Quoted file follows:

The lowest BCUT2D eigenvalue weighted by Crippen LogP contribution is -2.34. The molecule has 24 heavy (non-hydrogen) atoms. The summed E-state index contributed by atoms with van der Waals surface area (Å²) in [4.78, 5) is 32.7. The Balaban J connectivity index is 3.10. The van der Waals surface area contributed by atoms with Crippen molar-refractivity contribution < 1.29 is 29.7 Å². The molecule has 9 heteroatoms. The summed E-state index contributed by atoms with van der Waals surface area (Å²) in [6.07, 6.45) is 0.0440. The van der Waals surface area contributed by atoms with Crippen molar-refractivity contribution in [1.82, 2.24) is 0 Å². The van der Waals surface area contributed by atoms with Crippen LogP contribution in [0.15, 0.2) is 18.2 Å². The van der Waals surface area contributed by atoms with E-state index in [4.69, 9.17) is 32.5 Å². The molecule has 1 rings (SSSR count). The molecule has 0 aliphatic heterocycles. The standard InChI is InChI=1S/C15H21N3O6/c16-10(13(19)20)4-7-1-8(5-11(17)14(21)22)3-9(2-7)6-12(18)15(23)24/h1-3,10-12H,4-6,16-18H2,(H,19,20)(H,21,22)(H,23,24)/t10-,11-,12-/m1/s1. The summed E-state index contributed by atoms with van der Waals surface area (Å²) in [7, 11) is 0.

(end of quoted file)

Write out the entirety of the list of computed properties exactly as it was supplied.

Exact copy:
The lowest BCUT2D eigenvalue weighted by Crippen LogP contribution is -2.34. The molecule has 24 heavy (non-hydrogen) atoms. The summed E-state index contributed by atoms with van der Waals surface area (Å²) in [4.78, 5) is 32.7. The Balaban J connectivity index is 3.10. The van der Waals surface area contributed by atoms with Crippen molar-refractivity contribution < 1.29 is 29.7 Å². The molecule has 9 heteroatoms. The summed E-state index contributed by atoms with van der Waals surface area (Å²) in [6.07, 6.45) is 0.0440. The van der Waals surface area contributed by atoms with Crippen molar-refractivity contribution in [1.82, 2.24) is 0 Å². The van der Waals surface area contributed by atoms with Crippen LogP contribution in [0.15, 0.2) is 18.2 Å². The van der Waals surface area contributed by atoms with E-state index in [4.69, 9.17) is 32.5 Å². The molecule has 1 rings (SSSR count). The molecule has 0 aliphatic heterocycles. The standard InChI is InChI=1S/C15H21N3O6/c16-10(13(19)20)4-7-1-8(5-11(17)14(21)22)3-9(2-7)6-12(18)15(23)24/h1-3,10-12H,4-6,16-18H2,(H,19,20)(H,21,22)(H,23,24)/t10-,11-,12-/m1/s1. The summed E-state index contributed by atoms with van der Waals surface area (Å²) in [7, 11) is 0.